Type 2 diabetes patients failing to achieve recommended glycemic goals despite high doses of metformin, are four times more likely to reach recommended targets by adding the DPP-4 inhibitor vildagliptin (Galvus) to their metformin regimen. Following EU approval, Eucreas will be first single-tablet combination of a DPP-4 inhibitor and metformin .
About one-third of patients given a combination of metformin and vildagliptin (Galvus) achieved a glycosylated hemoglobin (HbA1c) level of less than 7%, compared with 9.4% of patients given metformin and a placebo, said investigators at an industry sponsored symposium at the European Association for the Study of Diabetes meeting.
Novartis has received a positive opinion recommending European Union approval for Eucreas®, an oral tablet combining Galvus® (vildagliptin) and metformin, as a new treatment for patients with type 2 diabetes. Following approval, Eucreas will be the first single-tablet combination of a DPP-4 inhibitor and metformin approved in the EU.
The positive opinion for Eucreas was issued by the Committee for Medicinal Products for Human Use (CHMP), which reviews medicines for the European Commission (EC). The Commission generally follows the CHMP’s recommendations and is expected to issue a decision within three months.
The recommendation was based on data showing additional robust reductions in blood sugar when Galvus, a member of a new class of diabetes medicines called DPP-4 inhibitors, was added to metformin – one of the most prescribed oral anti-diabetes therapies. In clinical studies, Galvus administered in combination with metformin resulted in additional blood sugar reductions of 1.1% as measured by HbA1c, the gold standard measure of blood sugar control.
Importantly for patients, Galvus, when added to metformin, is also well tolerated. In clinical trials, the addition of Galvus to metformin provided robust blood sugar control without weight gain and with fewer hypoglycemia side effects (i.e. dangerously low blood sugar) than other type 2 diabetes medicines such as sulfonylureas or thiazolidinediones.
Galvus received a positive opinion from the CHMP in July 2007 recommending European approval as an add-on to the most common oral anti-diabetes medicines, with the broadest range of indications for any drug in the DPP-4 class.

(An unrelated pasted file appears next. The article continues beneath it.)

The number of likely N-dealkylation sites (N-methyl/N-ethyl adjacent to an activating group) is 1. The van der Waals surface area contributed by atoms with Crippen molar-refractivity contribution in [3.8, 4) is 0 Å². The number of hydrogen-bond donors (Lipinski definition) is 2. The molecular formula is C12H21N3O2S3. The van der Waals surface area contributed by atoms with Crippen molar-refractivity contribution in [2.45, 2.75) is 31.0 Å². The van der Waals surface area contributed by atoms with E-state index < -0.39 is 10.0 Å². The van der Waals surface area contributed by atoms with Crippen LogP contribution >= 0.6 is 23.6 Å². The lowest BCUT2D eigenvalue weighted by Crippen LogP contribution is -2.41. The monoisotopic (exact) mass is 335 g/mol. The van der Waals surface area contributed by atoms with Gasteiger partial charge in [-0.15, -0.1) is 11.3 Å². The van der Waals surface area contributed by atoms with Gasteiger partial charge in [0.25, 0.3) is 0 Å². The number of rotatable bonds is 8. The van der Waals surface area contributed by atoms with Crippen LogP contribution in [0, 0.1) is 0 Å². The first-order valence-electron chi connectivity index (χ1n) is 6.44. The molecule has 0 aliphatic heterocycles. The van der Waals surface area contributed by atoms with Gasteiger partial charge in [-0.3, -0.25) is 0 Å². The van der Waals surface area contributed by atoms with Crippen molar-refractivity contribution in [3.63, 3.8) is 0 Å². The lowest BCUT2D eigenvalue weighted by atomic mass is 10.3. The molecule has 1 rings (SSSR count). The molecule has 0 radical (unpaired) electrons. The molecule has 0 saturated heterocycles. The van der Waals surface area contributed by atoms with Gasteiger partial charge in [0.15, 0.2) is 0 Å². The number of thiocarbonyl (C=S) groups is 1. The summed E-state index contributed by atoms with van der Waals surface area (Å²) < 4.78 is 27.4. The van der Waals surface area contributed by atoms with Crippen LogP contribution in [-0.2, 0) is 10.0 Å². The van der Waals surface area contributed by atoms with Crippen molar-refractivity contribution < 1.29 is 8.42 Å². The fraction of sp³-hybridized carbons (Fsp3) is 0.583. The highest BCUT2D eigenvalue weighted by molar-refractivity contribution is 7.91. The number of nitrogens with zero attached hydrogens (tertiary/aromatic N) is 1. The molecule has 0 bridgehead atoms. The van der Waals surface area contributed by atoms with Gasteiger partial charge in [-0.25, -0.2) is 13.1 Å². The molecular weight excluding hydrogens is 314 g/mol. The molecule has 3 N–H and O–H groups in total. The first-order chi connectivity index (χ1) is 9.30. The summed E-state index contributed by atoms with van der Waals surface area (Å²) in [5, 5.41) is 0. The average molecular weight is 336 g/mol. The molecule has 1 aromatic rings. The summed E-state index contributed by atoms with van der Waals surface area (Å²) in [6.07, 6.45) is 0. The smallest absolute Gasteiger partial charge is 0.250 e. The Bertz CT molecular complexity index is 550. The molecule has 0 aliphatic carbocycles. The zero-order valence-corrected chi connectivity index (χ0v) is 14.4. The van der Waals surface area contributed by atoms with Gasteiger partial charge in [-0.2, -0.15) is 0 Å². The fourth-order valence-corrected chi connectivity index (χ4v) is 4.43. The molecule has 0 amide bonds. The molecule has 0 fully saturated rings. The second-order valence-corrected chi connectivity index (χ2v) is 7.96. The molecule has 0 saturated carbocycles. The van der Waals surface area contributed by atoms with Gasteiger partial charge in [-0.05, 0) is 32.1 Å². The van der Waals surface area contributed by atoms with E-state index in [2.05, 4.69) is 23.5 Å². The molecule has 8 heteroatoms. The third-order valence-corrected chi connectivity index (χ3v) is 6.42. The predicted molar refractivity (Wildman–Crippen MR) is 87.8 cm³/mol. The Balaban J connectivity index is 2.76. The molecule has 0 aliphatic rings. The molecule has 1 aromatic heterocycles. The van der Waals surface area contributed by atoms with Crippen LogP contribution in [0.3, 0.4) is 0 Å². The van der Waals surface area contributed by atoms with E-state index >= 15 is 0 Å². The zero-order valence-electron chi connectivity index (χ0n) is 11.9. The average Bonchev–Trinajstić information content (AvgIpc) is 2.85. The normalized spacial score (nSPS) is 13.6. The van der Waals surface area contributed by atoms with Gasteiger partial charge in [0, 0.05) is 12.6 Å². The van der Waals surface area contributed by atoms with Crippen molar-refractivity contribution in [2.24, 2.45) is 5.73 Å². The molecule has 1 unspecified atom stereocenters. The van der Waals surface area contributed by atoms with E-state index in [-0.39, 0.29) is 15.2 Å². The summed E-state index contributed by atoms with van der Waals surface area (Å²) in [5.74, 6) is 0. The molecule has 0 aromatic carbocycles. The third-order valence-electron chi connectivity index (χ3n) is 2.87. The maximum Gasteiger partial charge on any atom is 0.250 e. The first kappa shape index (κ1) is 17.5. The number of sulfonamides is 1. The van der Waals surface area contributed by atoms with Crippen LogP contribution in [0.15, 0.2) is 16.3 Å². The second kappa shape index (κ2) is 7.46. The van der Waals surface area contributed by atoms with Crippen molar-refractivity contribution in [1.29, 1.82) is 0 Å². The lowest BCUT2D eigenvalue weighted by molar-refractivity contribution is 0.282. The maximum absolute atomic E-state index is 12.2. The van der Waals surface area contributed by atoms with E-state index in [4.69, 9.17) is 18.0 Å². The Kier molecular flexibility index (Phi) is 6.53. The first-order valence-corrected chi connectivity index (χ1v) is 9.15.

Eucreas has been recommended for use in type 2 diabetes patients who are inadequately controlled with metformin alone or are being treated with Galvus and metformin as separate tablets. Eucreas is recommended for use twice-daily at a dose of either 50 mg Galvus/850 mg metformin or 50 mg Galvus/1000 mg metformin.
Prof Emanuele Bosi, Director of the Diabetes & Endocrinology Unit at San Raffaele University Hospital in Milan, Italy. added: "In clinical studies, Galvus added to metformin demonstrates additional significant blood sugar reductions and is well tolerated. The combination of Galvus and metformin does not cause weight gain and has a low incidence of hypoglycemia, the two most common side effects of current treatments for patients with type 2 diabetes."
Data presented earlier this week at the European Association for the Study of Diabetes (EASD) congress demonstrated that patients inadequately controlled on metformin are four times more likely to achieve blood sugar control with the addition of Galvus compared to placebo (or sugar pill).
A study of 544 patients with type 2 diabetes who were inadequately controlled on metformin showed that 35.5% achieved glycemic control (HbA1c < 7.0%) when Galvus was added to metformin, compared to 9.4% of those receiving metformin with placebo.
Eucreas combines two agents to provide robust blood sugar control by increasing insulin, decreasing glucagon and targeting insulin resistance. Galvus works through a novel mechanism of action by targeting the dysfunction in the pancreatic islets that causes high blood sugar levels in people with type 2 diabetes. Metformin works mainly by decreasing the production of sugar by the liver and increasing insulin sensitivity. In Eucreas, Galvus and metformin work to restore the natural function of the body in controlling blood sugar.
The drug Galvus is not approved for use in the U.S. Last February, the FDA asked Novartis to submit more data in order to obtain approval.
European Association for the Study of Diabetes (EASD) meeting